If you’re unfamiliar with the market, AMD’s processor portfolio could seem a little complicated. AMD offers two distinct products, one with graphics and the other without, in contrast to Intel, which integrates graphics into each of its mainstream processors.
One of the former is the AMD Ryzen 5 3400G, an AMD APU (Accelerated Processing Unit) that combines Ryzen CPU cores and Vega GPU cores. A quad-core processor with the finest integrated graphics on a desktop chip currently is the end result. And the price is only $150 (on release).
Who would want one of them, though? After all, you must want the best graphics card if you’re constructing a gaming PC, even one on a tight budget. Wrong. You’ve come to the correct place if you’re looking for a super-budget way to enter the world of PC gaming.
It’s unfortunate that AMD’s naming scheme for its APUs and the Ryzen CPUs on which they’re built somewhat conflict. This is not based on AMD’s Zen 2 7nm architecture featured in the Ryzen 3000 CPU range, despite being an APU in the 3000 series. Even though it’s only $150, it’s worth mentioning because I can see unwary clients being taken advantage of.
AMD Ryzen 5 3400G Specifications
Since the AMD Ryzen 5 3400G has simultaneous multithreading across its four cores, you truly have eight processing threads at your disposal. It is constructed utilizing the 12nm process, which was initially launched with AMD’s second-generation Ryzen processors, and has a 3.7GHz base clock and 4.2GHz boost clock.
The AMD Ryzen 5 3400G RX Vega 11 graphics are its biggest draw. Although it only has 11 Vega GPU cores, it can still play many modern games if you’re content with decreasing the in-game graphics preset and lowering the resolution to 1080p or 720p.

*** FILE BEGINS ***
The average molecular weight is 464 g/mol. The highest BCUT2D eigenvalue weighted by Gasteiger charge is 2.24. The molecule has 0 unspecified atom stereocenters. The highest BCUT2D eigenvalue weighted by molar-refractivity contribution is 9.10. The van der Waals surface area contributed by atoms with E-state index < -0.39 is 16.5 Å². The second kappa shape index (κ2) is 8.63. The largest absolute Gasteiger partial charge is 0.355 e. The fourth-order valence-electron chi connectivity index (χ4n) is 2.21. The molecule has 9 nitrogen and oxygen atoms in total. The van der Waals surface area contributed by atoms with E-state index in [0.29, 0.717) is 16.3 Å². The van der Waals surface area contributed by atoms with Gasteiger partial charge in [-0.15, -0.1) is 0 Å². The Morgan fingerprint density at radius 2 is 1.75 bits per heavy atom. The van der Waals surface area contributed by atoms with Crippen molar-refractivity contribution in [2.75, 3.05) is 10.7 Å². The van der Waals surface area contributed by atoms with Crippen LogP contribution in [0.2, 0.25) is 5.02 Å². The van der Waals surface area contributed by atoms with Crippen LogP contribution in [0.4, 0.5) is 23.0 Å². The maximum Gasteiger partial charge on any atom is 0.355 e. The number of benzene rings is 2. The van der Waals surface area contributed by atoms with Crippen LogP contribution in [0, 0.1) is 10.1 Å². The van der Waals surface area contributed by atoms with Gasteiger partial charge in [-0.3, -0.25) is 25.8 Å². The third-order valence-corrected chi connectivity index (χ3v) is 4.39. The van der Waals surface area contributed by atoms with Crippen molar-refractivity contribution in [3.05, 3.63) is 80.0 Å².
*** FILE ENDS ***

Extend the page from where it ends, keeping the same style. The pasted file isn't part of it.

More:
Along with the chip, a Wraith Spire cooler is also included in the box, so you can save spending money on both a CPU cooler and a discrete graphics card when using this chip.
Due to compatibility with the AM4 socket, which is the same socket used across the AMD Ryzen family, this chip may also be installed in the majority of current AMD motherboards. Just keep in mind that for this chip to function, your motherboard will need a suitable BIOS and a spare video output.
AMD Ryzen 5 3400G Specs
|# of CPU Cores||4|
|Processor Technology for CPU Cores||12nm FinFET|
|Thermal Solution (PIB)||AMD Wraith Spire|
|Product Family||AMD Ryzen™ Processors|
|# of Threads||8|
|Unlocked for Overclocking||Yes|
|Thermal Solution (MPK)||AMD Wraith Spire|
|*OS Support||Windows 10 – 64-Bit EditionRHEL x86 64-BitUbuntu x86 64-Bit|
|Product Line||AMD Ryzen™ 5 Desktop Processors with Radeon™ Vega Graphics|
|Max. Boost Clock||Up to 4.2GHz|
|AMD Configurable TDP (cTDP)||45-65W|
|Max. Operating Temperature (Tjmax)||95°C|
Overclocking of AMD Ryzen 5 3400G
We tried both manual overclocking and AMD’s auto-overclocking PBO capability, which is a wonderful addition to the AMD Ryzen 5 3400G. However, we discovered that hand tuning yielded greater performance benefits. The graphics engine in particular, which is unaffected by the auto-overclocking option, is a good example of this.
The Ryzen 5 3400G’s execution cores were overclocked to 4.2 GHz using 1.25V VCCDR SoC voltage and 1.38V vCore, which is a good improvement above the maximum 4.0 GHz overclock we achieved with the previous-generation 2400G. A steady 1700 MHz graphics clock rate was also unlocked by pushing the graphics engine up to 1.2V, which is another excellent gain above the previous generation’s top speed of 1555 MHz.
Additionally, we increased the memory’s speed to DDR4-3466 with timings of 14-14-14-34, which was a respectable improvement over the 2400G’s DDR4-2933. This resulted in another significant improvement in integrated graphics performance, however it should be noted that most memory kits that support such a high memory data transfer rate are typically expensive for a budget build. Results from less expensive kits will vary.